Amy Schumer Goes Metal, Joins the 'Star Wars' Bikini Brigade

Jordan Zakarin
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Amy Schumer on the cover of ‘GQ’ (Mark Seliger/GQ)

It only appeared on screen for a grand total of 150 seconds, but even today, the metal-bikini outfit that Princess Leia wore at the beginning of the 1983 Star Wars sequel Return of the Jedi remains a fixture in the pop-culture pantheon.

Among previous actresses who’ve paid homage to the steely swimsuit: Jennifer Aniston, who wore it during a famous scene in Friends (it was Ross’s fantasy, of course); Olivia Munn, who wore during a live Attack of the Show segment; Yvonne Strahovski, who wore it on the comedy Chuck; and Kim Kardashian who donned it when she was less famous.

Now joining the bikini brigade is Trainwreck writer and star Amy Schumer, who dons the outfit on the cover of the new issue of GQ magazine. The 34-year-old Schumer isn’t just paying homage to Leia in the photo — she’s also seen sucking on one of C-3PO’s metallic fingers. The picture is just one of several highly sexualized Star Wars-themed shots featured in the magazine, another of which can be seen below.

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Amy Schumer with close friends R2-D2 and C-3PO (Mark Seliger/GQ)

Schumer’s bikini-clad, droid-loving cover appearance comes just over a month after she made light of such magazine gimmicks. Speaking at an awards ceremony put on by Glamour in June, Schumer thanked the magazine for not hyper-sexualizing her photos in their recent issue.

“Any comic in the room knows that when a female comic does a photo shoot, they’re like ‘Oh, cool, can you hold this plastic dick over your head?’” she said, to roaring applause and online acclaim.

Schumer, though, told Entertainment Tonight at the premiere of Trainwreck that her family is filled with Star Wars nerds, which would presumably make the costume a thrill to wear. Trainwreck is much about a character owning her own sexuality, and Schumer has been very outspoken about body images issues, and so one could see the writer/actress wearing the costume, at least in part, as a reclamation of an outfit that has been a central part of a stereotypical male fantasy.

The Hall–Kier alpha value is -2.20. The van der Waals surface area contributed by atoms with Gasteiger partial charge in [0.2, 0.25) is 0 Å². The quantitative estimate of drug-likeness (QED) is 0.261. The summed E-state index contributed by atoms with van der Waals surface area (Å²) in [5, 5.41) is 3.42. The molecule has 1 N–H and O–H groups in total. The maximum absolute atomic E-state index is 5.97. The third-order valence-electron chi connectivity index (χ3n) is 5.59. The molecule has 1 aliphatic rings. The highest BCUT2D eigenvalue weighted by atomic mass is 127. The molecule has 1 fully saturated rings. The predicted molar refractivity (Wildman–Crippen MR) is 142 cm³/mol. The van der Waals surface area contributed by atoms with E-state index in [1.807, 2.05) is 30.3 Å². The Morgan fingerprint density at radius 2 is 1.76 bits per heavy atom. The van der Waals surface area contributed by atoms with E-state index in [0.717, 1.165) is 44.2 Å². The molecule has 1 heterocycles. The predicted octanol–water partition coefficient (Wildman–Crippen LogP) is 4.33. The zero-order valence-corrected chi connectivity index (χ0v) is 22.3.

The outfit was originally designed in part as a cheeky response to Fisher’s complaints about Leia’s lack of flashy or interesting costumes in the first two Star Wars films. Star Carrie Fisher got more than she bargained for with the slave bikini, which she wears during her time as a prisoner of Jabba the Hutt on Tatooine. Fisher was not a fan of the costume, that’s for sure.

“It was like steel, not steel, but hard plastic, and if you stood behind me you could see straight to Florida,” she told Star Wars Insider magazine in 2003. “You’ll have to ask Boba Fett about that.” In 1999, she told Newsweek that the bikini was “what supermodels will eventually wear in the seventh ring of hell.”

Schumer’s cover is actually quite timely, as some parents have recently thrown fits about an action figure depicting Leia in the skimpy outfit. Fisher responded to the anger on Twitter Tuesday night by reminding people that she’s had to deal with the thing for decades.

No word yet on whether Schumer’s cover will cause any outrage, but it’s unlikely that the bold and confident comedian will care.

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